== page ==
The Scherzo music returns at 10:19, and is played as an exact repeat of the first time we heard it.  In fact, Bruckner doesn’t even write it out in the score.  He follows classical conventions and simply writes “Scherzo D.C.” meaning Scherzo da capo.  It encompasses the final six minutes of the recording below.  This is the same performance that we heard for the first movement in the last post, with Herbert von Karajan conducting.

Anton Bruckner, Symphony No. 8, Second Movement, Scherzo

Herbert von Karajan was a brilliant conductor who left a huge body of recordings for us to listen to.  I think that his recording of Symphony No.8, on the whole, is a great version to hear.  I do have to quibble a small point here in the Scherzo, however.  Given my notion that a Scherzo is an intensification of the minuet, I prefer the Scherzo music of this second movement at a quicker tempo than Karajan takes it.  I like the Trio slower than the Scherzo, providing even more contrast between the sections.  Here is an alternate version, with a conductor flapping his arms in a vigorous fashion, that is closer to my preferred tempo. Admittedly, it is a matter of taste.

Anton Bruckner, Symphony No. 8, Second Movement, Scherzo

Next up, the big, grand, gorgeous slow movement Adagio.

 

Regular Irregularity, or Round Pegs in Square Holes

Regular Irregularity, or Round Pegs in Square Holes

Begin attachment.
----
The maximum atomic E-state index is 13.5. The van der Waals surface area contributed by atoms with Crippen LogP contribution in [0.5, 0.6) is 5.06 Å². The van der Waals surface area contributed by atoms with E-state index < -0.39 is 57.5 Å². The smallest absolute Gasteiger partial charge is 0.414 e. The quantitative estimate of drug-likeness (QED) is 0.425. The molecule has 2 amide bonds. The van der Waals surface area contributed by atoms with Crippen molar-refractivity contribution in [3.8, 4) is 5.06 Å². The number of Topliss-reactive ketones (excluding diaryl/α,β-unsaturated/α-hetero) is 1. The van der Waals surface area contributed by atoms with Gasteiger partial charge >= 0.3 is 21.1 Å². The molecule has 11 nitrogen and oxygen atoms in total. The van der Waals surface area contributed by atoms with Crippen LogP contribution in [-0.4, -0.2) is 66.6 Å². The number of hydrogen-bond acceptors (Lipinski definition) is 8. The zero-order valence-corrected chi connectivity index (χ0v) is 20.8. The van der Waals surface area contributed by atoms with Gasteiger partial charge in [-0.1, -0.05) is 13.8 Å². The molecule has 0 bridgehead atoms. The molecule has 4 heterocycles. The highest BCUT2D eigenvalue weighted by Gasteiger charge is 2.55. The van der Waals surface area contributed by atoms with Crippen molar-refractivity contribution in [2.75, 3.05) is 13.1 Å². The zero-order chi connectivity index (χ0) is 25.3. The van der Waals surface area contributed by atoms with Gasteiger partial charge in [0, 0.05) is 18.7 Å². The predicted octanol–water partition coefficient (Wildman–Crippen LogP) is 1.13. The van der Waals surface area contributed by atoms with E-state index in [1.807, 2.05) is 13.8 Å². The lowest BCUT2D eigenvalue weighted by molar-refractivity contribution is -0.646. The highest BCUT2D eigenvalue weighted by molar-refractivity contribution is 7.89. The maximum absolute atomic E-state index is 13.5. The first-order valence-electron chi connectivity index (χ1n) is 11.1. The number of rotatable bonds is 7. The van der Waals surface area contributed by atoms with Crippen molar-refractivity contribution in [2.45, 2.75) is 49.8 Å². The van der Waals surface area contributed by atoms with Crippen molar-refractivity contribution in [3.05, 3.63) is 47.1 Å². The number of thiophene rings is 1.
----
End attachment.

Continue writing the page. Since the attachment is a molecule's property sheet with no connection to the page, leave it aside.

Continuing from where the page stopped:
The last post delved into some of the issues surrounding the multiple editions of Bruckner’s Symphonies, and the obstacles they imposed on me as a student.  It’s high time we got a bit more into the music.  There are things that should make a Bruckner score easier to follow.  All of his (finished) symphonies are in four movements, with the first and last being in sonata form.  The two middle movements always are a Scherzo and a slow movement Adagio in ABABA form.  Bruckner usually places the Adagio as the second movement followed by the Scherzo, but as we will see in coming posts, that ordering is reversed in the Eighth.  His musical phrases are often very regular four bar phrases, creating nice neat square holes.   We will hear some very round pegs being hammered into those square holes as the music goes on.

AustriaANK953I think one other issue demands comment before we go too much further.  Buckner was an Austrian composer, and died in 1896.  It would be somewhat surprising if Anton didn’t have some anti-semitic leanings, given the time and place where he lived.  There is no excusing that, but he died decades before the world ever knew what a Nazi was.  More than a generation after his death, the German Nazi party championed Bruckner as good German music and culture.  Anton’s music was on the “good” list, as many other things were on a “bad” list in the Nazi attempt to “purify” German culture in music and the arts.  Still, Bruckner was an Austrian, died over 40 years before the Anschluss, and should not be blamed for the posthumous, political uses of his music by the German Nationalist Socialists.  I propose we take Symphony No. 8 on it’s own terms.